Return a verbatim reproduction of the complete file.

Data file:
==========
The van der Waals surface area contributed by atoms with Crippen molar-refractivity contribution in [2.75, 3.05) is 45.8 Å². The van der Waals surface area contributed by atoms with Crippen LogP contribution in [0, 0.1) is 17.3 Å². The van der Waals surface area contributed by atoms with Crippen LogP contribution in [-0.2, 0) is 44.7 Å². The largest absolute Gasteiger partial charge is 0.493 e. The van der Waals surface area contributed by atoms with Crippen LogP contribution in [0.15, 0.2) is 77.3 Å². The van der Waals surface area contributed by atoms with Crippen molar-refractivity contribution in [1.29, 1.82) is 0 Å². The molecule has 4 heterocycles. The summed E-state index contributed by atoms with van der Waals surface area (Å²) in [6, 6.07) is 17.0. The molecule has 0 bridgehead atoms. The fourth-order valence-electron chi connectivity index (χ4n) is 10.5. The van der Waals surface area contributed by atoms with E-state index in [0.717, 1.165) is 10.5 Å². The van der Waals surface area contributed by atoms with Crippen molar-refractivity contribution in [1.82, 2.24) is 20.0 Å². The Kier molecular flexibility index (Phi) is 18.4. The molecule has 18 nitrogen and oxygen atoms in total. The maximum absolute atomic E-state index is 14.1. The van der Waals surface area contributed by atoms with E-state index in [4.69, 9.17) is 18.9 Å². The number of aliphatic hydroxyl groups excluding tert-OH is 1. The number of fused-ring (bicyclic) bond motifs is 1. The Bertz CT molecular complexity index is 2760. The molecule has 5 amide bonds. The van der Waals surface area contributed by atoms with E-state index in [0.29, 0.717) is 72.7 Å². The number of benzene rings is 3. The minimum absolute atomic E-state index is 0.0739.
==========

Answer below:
The van der Waals surface area contributed by atoms with Crippen molar-refractivity contribution in [2.75, 3.05) is 45.8 Å². The van der Waals surface area contributed by atoms with Crippen LogP contribution in [0, 0.1) is 17.3 Å². The van der Waals surface area contributed by atoms with Crippen LogP contribution in [-0.2, 0) is 44.7 Å². The largest absolute Gasteiger partial charge is 0.493 e. The van der Waals surface area contributed by atoms with Crippen LogP contribution in [0.15, 0.2) is 77.3 Å². The van der Waals surface area contributed by atoms with Crippen molar-refractivity contribution in [1.29, 1.82) is 0 Å². The molecule has 4 heterocycles. The summed E-state index contributed by atoms with van der Waals surface area (Å²) in [6, 6.07) is 17.0. The molecule has 0 bridgehead atoms. The fourth-order valence-electron chi connectivity index (χ4n) is 10.5. The van der Waals surface area contributed by atoms with E-state index in [0.717, 1.165) is 10.5 Å². The van der Waals surface area contributed by atoms with Crippen molar-refractivity contribution in [1.82, 2.24) is 20.0 Å². The Kier molecular flexibility index (Phi) is 18.4. The molecule has 18 nitrogen and oxygen atoms in total. The maximum absolute atomic E-state index is 14.1. The van der Waals surface area contributed by atoms with E-state index in [4.69, 9.17) is 18.9 Å². The number of aliphatic hydroxyl groups excluding tert-OH is 1. The number of fused-ring (bicyclic) bond motifs is 1. The Bertz CT molecular complexity index is 2760. The molecule has 5 amide bonds. The van der Waals surface area contributed by atoms with E-state index in [0.29, 0.717) is 72.7 Å². The number of benzene rings is 3. The minimum absolute atomic E-state index is 0.0739.